Nowhere in this short passage of scripture wher Paul gives such a detailed account of the event does Paul say that the Lord returns to the earth at that particular time. V.17 tells us that we will all be caught up together in the clouds and we will meet the Lord in the air. We will then be forever with the Lord.

Colin your explanation of the meaning of this meeting is not based on scripture. To use the fact that the same Greek word is used in Matt.25 and Acts 28 in completely different circumstances as a basis for your belief is really stretching the imagination. If we take your analogy to its conclusion the wise virgins would then have returned with the Bridegroom to the scene of their work in gathering the oil to confront with Him the foolish virgins. Scripture tells us that they went in with the Bridegroom and 6the door was shut, an interesting thought surely!

The meeting with Paul was an expression of their love and appreciation of the aged Apostle and was initiated by them at a time of their choosing. It bears no resemblance to the rapture of the church that is presented in 1 Thessalonians.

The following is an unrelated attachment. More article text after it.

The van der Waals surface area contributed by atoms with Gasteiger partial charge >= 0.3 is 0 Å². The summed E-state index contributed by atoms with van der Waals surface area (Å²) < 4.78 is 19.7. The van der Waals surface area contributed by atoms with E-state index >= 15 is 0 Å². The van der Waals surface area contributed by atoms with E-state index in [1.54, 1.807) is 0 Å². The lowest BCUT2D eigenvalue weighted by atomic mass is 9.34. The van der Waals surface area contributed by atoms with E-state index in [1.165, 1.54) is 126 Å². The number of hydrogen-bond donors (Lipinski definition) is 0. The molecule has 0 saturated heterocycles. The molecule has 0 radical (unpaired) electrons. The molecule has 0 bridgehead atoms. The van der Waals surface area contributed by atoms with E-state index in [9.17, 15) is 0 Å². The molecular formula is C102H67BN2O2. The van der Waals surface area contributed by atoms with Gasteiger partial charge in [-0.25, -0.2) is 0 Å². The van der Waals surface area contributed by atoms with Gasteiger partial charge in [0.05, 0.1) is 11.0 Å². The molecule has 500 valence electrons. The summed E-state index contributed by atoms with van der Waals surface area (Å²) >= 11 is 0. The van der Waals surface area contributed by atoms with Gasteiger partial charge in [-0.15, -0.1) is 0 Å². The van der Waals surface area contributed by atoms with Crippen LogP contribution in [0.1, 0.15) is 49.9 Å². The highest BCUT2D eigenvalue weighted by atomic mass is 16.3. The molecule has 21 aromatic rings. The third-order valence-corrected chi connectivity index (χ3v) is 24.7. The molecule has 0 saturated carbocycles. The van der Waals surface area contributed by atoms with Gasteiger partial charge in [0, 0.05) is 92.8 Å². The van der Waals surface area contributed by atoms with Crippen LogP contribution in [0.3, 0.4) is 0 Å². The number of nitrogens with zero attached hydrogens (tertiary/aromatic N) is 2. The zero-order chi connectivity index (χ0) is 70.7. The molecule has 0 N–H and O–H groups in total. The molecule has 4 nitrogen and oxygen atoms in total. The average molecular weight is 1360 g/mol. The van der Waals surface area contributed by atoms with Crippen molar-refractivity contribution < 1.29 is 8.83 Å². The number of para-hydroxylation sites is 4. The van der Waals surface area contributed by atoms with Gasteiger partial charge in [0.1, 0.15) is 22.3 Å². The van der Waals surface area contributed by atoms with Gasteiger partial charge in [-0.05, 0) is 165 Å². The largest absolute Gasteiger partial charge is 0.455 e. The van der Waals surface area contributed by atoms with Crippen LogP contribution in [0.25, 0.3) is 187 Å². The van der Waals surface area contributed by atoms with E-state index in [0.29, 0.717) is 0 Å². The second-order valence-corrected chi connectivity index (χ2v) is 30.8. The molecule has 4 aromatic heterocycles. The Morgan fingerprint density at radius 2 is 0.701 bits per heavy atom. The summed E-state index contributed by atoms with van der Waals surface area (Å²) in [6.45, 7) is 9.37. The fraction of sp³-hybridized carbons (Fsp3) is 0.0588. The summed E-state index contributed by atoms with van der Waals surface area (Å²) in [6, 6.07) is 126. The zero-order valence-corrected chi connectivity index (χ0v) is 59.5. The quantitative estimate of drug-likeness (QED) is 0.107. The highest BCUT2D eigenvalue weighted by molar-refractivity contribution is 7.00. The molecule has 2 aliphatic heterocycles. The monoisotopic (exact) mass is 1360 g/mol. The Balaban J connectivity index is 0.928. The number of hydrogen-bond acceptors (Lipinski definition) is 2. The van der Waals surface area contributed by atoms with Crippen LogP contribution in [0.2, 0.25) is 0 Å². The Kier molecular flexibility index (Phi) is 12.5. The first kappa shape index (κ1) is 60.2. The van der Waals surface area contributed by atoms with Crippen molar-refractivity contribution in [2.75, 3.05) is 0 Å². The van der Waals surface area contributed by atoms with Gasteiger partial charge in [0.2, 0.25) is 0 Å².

The literal meaning of the Greek in this verse is "for a meeting" (Gr. eis apantesin). I do not have your extensive knowledge of the Greek but do have this fact on impeccable authority.

Your belief is that in the twinkling of an eye we will be caught up with the Lord and just as quickly be brought back down to earth. There is no other explanation.

There are references to this event embedded in many scriptures and we can examine them later.

If you are correct the raptured church will swiftly and immediately be brought back down to earth to the Mount of Olives (Zech.14:4). Is this what you believe?

Leaving all this aside I recognise that you are sincere in your beliefs and there is not any suggestion in my mind that our differences in the understanding of this matter separate us in the faith of our Lord Jesus Christ.

Finally, for the moment, I could quote many hymns that show the belief of many servants of Christ in the scriptural truth of the rapture. For example: